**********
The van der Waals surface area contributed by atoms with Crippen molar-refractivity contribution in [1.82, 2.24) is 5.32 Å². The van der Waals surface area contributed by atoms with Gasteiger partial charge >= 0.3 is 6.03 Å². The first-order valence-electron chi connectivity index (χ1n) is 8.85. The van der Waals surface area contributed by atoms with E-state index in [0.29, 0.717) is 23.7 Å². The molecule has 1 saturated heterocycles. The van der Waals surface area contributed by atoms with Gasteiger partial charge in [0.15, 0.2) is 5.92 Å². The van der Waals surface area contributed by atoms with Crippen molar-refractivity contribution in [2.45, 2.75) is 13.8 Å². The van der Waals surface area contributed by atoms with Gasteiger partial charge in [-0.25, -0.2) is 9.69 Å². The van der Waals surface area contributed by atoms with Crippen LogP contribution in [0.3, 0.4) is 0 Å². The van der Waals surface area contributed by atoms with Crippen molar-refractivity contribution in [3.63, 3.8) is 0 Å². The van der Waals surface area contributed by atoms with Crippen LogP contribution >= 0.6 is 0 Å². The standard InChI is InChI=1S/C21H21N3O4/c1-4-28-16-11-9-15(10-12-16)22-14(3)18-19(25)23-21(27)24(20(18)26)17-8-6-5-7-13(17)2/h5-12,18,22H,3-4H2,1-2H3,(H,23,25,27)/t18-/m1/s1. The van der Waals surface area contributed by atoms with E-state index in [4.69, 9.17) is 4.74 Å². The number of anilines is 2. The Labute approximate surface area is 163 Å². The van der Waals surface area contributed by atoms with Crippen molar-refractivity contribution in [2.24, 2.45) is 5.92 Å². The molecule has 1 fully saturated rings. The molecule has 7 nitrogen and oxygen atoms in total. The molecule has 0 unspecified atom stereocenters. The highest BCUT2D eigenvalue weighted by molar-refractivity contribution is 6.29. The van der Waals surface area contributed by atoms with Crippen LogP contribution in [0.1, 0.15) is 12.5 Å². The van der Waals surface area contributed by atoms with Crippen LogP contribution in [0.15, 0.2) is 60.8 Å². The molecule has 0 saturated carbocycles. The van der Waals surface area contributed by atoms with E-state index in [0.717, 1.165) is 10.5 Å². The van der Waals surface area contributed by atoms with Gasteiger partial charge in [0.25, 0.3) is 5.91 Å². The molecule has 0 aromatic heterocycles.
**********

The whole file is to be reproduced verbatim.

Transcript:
The van der Waals surface area contributed by atoms with Crippen molar-refractivity contribution in [1.82, 2.24) is 5.32 Å². The van der Waals surface area contributed by atoms with Gasteiger partial charge >= 0.3 is 6.03 Å². The first-order valence-electron chi connectivity index (χ1n) is 8.85. The van der Waals surface area contributed by atoms with E-state index in [0.29, 0.717) is 23.7 Å². The molecule has 1 saturated heterocycles. The van der Waals surface area contributed by atoms with Gasteiger partial charge in [0.15, 0.2) is 5.92 Å². The van der Waals surface area contributed by atoms with Crippen molar-refractivity contribution in [2.45, 2.75) is 13.8 Å². The van der Waals surface area contributed by atoms with Gasteiger partial charge in [-0.25, -0.2) is 9.69 Å². The van der Waals surface area contributed by atoms with Crippen LogP contribution in [0.3, 0.4) is 0 Å². The van der Waals surface area contributed by atoms with Crippen molar-refractivity contribution in [3.63, 3.8) is 0 Å². The van der Waals surface area contributed by atoms with Crippen LogP contribution >= 0.6 is 0 Å². The standard InChI is InChI=1S/C21H21N3O4/c1-4-28-16-11-9-15(10-12-16)22-14(3)18-19(25)23-21(27)24(20(18)26)17-8-6-5-7-13(17)2/h5-12,18,22H,3-4H2,1-2H3,(H,23,25,27)/t18-/m1/s1. The van der Waals surface area contributed by atoms with E-state index in [4.69, 9.17) is 4.74 Å². The number of anilines is 2. The Labute approximate surface area is 163 Å². The van der Waals surface area contributed by atoms with Crippen molar-refractivity contribution in [2.24, 2.45) is 5.92 Å². The molecule has 1 fully saturated rings. The molecule has 7 nitrogen and oxygen atoms in total. The molecule has 0 unspecified atom stereocenters. The highest BCUT2D eigenvalue weighted by molar-refractivity contribution is 6.29. The van der Waals surface area contributed by atoms with Crippen LogP contribution in [0.1, 0.15) is 12.5 Å². The van der Waals surface area contributed by atoms with Crippen LogP contribution in [0.15, 0.2) is 60.8 Å². The molecule has 0 saturated carbocycles. The van der Waals surface area contributed by atoms with E-state index in [0.717, 1.165) is 10.5 Å². The van der Waals surface area contributed by atoms with Gasteiger partial charge in [0.25, 0.3) is 5.91 Å². The molecule has 0 aromatic heterocycles.